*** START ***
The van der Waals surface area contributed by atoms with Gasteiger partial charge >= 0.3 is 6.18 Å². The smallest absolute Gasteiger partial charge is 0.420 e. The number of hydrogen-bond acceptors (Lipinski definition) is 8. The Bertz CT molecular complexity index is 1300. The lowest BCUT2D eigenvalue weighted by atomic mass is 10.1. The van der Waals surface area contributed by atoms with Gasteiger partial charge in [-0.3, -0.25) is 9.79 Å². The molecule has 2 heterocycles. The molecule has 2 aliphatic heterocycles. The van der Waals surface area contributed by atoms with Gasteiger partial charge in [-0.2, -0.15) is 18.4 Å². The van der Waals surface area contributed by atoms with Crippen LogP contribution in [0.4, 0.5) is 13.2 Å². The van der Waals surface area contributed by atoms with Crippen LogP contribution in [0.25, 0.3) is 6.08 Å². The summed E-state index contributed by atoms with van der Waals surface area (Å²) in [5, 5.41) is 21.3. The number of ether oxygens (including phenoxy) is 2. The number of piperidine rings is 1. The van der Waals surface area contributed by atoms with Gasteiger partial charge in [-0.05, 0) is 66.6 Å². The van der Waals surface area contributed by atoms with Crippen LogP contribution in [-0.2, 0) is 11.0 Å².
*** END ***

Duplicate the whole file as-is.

The van der Waals surface area contributed by atoms with Gasteiger partial charge >= 0.3 is 6.18 Å². The smallest absolute Gasteiger partial charge is 0.420 e. The number of hydrogen-bond acceptors (Lipinski definition) is 8. The Bertz CT molecular complexity index is 1300. The lowest BCUT2D eigenvalue weighted by atomic mass is 10.1. The van der Waals surface area contributed by atoms with Gasteiger partial charge in [-0.3, -0.25) is 9.79 Å². The molecule has 2 heterocycles. The molecule has 2 aliphatic heterocycles. The van der Waals surface area contributed by atoms with Gasteiger partial charge in [-0.2, -0.15) is 18.4 Å². The van der Waals surface area contributed by atoms with Crippen LogP contribution in [0.4, 0.5) is 13.2 Å². The van der Waals surface area contributed by atoms with Crippen LogP contribution in [0.25, 0.3) is 6.08 Å². The summed E-state index contributed by atoms with van der Waals surface area (Å²) in [5, 5.41) is 21.3. The number of ether oxygens (including phenoxy) is 2. The number of piperidine rings is 1. The van der Waals surface area contributed by atoms with Gasteiger partial charge in [-0.05, 0) is 66.6 Å². The van der Waals surface area contributed by atoms with Crippen LogP contribution in [-0.2, 0) is 11.0 Å².